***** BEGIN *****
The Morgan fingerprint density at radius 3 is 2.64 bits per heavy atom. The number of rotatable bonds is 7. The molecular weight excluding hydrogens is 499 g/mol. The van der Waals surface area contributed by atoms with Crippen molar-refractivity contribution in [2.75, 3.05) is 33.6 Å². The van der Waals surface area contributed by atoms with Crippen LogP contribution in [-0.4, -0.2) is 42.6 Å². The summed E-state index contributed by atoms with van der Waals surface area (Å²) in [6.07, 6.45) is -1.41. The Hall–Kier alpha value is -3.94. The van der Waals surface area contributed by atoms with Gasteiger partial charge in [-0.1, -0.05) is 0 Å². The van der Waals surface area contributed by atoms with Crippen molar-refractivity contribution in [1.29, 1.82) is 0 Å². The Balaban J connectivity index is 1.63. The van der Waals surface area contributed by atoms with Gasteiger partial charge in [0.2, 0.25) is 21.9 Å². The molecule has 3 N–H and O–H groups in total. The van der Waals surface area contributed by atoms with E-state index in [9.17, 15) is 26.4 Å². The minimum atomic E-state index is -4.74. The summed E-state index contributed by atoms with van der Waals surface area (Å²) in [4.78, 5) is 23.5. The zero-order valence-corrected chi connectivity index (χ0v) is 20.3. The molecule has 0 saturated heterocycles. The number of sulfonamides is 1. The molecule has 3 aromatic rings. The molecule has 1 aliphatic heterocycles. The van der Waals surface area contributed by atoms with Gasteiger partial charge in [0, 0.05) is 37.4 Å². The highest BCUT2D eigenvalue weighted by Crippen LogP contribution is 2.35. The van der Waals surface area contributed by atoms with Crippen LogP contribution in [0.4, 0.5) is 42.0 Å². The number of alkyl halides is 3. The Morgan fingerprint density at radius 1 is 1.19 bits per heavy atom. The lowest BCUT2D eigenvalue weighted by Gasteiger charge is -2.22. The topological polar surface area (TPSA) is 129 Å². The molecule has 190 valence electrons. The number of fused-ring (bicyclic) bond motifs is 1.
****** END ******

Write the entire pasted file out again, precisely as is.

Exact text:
The Morgan fingerprint density at radius 3 is 2.64 bits per heavy atom. The number of rotatable bonds is 7. The molecular weight excluding hydrogens is 499 g/mol. The van der Waals surface area contributed by atoms with Crippen molar-refractivity contribution in [2.75, 3.05) is 33.6 Å². The van der Waals surface area contributed by atoms with Crippen LogP contribution in [-0.4, -0.2) is 42.6 Å². The summed E-state index contributed by atoms with van der Waals surface area (Å²) in [6.07, 6.45) is -1.41. The Hall–Kier alpha value is -3.94. The van der Waals surface area contributed by atoms with Gasteiger partial charge in [-0.1, -0.05) is 0 Å². The van der Waals surface area contributed by atoms with Crippen molar-refractivity contribution in [1.29, 1.82) is 0 Å². The Balaban J connectivity index is 1.63. The van der Waals surface area contributed by atoms with Gasteiger partial charge in [0.2, 0.25) is 21.9 Å². The molecule has 3 N–H and O–H groups in total. The van der Waals surface area contributed by atoms with E-state index in [9.17, 15) is 26.4 Å². The minimum atomic E-state index is -4.74. The summed E-state index contributed by atoms with van der Waals surface area (Å²) in [4.78, 5) is 23.5. The zero-order valence-corrected chi connectivity index (χ0v) is 20.3. The molecule has 0 saturated heterocycles. The number of sulfonamides is 1. The molecule has 3 aromatic rings. The molecule has 1 aliphatic heterocycles. The van der Waals surface area contributed by atoms with Gasteiger partial charge in [0, 0.05) is 37.4 Å². The highest BCUT2D eigenvalue weighted by Crippen LogP contribution is 2.35. The van der Waals surface area contributed by atoms with Crippen LogP contribution in [0.4, 0.5) is 42.0 Å². The number of alkyl halides is 3. The Morgan fingerprint density at radius 1 is 1.19 bits per heavy atom. The lowest BCUT2D eigenvalue weighted by Gasteiger charge is -2.22. The topological polar surface area (TPSA) is 129 Å². The molecule has 190 valence electrons. The number of fused-ring (bicyclic) bond motifs is 1.